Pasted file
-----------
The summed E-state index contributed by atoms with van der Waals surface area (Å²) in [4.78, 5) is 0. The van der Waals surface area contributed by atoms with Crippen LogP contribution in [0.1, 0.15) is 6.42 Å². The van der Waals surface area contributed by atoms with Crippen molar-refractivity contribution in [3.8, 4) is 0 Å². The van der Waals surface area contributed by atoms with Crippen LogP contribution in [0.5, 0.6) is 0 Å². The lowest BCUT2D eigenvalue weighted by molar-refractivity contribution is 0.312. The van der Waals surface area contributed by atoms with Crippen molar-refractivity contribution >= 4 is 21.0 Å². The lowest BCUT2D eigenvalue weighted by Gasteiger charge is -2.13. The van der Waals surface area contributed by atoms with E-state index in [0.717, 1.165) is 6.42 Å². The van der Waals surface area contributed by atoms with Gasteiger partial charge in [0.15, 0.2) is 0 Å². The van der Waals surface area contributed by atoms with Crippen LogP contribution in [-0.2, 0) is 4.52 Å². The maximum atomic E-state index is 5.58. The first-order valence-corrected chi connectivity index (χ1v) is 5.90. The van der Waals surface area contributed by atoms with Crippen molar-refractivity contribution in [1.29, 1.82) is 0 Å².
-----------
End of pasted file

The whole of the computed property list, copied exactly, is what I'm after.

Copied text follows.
The summed E-state index contributed by atoms with van der Waals surface area (Å²) in [4.78, 5) is 0. The van der Waals surface area contributed by atoms with Crippen LogP contribution in [0.1, 0.15) is 6.42 Å². The van der Waals surface area contributed by atoms with Crippen molar-refractivity contribution in [3.8, 4) is 0 Å². The van der Waals surface area contributed by atoms with Crippen LogP contribution in [0.5, 0.6) is 0 Å². The lowest BCUT2D eigenvalue weighted by molar-refractivity contribution is 0.312. The van der Waals surface area contributed by atoms with Crippen molar-refractivity contribution >= 4 is 21.0 Å². The lowest BCUT2D eigenvalue weighted by Gasteiger charge is -2.13. The van der Waals surface area contributed by atoms with E-state index in [0.717, 1.165) is 6.42 Å². The van der Waals surface area contributed by atoms with Gasteiger partial charge in [0.15, 0.2) is 0 Å². The van der Waals surface area contributed by atoms with Crippen LogP contribution in [-0.2, 0) is 4.52 Å². The maximum atomic E-state index is 5.58. The first-order valence-corrected chi connectivity index (χ1v) is 5.90. The van der Waals surface area contributed by atoms with Crippen molar-refractivity contribution in [1.29, 1.82) is 0 Å².